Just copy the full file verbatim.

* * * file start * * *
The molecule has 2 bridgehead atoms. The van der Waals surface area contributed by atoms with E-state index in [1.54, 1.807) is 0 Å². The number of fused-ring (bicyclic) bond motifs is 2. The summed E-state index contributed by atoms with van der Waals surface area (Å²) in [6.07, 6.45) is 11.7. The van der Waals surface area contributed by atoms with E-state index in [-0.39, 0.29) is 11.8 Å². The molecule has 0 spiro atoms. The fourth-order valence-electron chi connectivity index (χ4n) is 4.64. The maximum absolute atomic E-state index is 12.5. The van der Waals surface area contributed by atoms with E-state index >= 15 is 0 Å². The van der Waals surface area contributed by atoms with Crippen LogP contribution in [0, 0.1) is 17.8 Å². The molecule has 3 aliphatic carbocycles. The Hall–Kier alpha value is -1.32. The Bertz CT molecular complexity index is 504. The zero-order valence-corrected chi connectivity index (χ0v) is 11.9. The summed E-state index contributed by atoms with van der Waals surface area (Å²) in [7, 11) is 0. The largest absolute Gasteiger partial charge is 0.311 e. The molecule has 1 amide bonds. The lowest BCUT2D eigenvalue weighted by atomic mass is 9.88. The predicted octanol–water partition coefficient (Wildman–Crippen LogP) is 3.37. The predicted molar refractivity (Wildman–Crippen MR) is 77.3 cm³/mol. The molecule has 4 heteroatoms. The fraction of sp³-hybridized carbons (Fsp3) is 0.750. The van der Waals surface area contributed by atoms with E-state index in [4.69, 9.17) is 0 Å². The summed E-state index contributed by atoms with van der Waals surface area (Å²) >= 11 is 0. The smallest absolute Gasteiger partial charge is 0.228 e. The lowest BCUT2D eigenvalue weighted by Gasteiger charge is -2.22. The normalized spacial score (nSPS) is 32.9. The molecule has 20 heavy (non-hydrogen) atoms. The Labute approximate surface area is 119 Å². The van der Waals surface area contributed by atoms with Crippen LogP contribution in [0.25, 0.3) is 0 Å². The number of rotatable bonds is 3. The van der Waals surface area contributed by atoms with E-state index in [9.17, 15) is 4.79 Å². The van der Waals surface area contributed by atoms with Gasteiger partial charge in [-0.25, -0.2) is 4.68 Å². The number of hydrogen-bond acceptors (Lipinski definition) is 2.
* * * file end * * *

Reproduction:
The molecule has 2 bridgehead atoms. The van der Waals surface area contributed by atoms with E-state index in [1.54, 1.807) is 0 Å². The number of fused-ring (bicyclic) bond motifs is 2. The summed E-state index contributed by atoms with van der Waals surface area (Å²) in [6.07, 6.45) is 11.7. The van der Waals surface area contributed by atoms with E-state index in [-0.39, 0.29) is 11.8 Å². The molecule has 0 spiro atoms. The fourth-order valence-electron chi connectivity index (χ4n) is 4.64. The maximum absolute atomic E-state index is 12.5. The van der Waals surface area contributed by atoms with E-state index >= 15 is 0 Å². The van der Waals surface area contributed by atoms with Crippen LogP contribution in [0, 0.1) is 17.8 Å². The molecule has 3 aliphatic carbocycles. The Hall–Kier alpha value is -1.32. The Bertz CT molecular complexity index is 504. The zero-order valence-corrected chi connectivity index (χ0v) is 11.9. The summed E-state index contributed by atoms with van der Waals surface area (Å²) in [7, 11) is 0. The largest absolute Gasteiger partial charge is 0.311 e. The molecule has 1 amide bonds. The lowest BCUT2D eigenvalue weighted by atomic mass is 9.88. The predicted octanol–water partition coefficient (Wildman–Crippen LogP) is 3.37. The predicted molar refractivity (Wildman–Crippen MR) is 77.3 cm³/mol. The molecule has 4 heteroatoms. The fraction of sp³-hybridized carbons (Fsp3) is 0.750. The van der Waals surface area contributed by atoms with E-state index in [4.69, 9.17) is 0 Å². The summed E-state index contributed by atoms with van der Waals surface area (Å²) >= 11 is 0. The smallest absolute Gasteiger partial charge is 0.228 e. The lowest BCUT2D eigenvalue weighted by Gasteiger charge is -2.22. The normalized spacial score (nSPS) is 32.9. The molecule has 20 heavy (non-hydrogen) atoms. The Labute approximate surface area is 119 Å². The van der Waals surface area contributed by atoms with Crippen LogP contribution in [0.25, 0.3) is 0 Å². The number of rotatable bonds is 3. The van der Waals surface area contributed by atoms with E-state index in [9.17, 15) is 4.79 Å². The van der Waals surface area contributed by atoms with Gasteiger partial charge in [-0.25, -0.2) is 4.68 Å². The number of hydrogen-bond acceptors (Lipinski definition) is 2.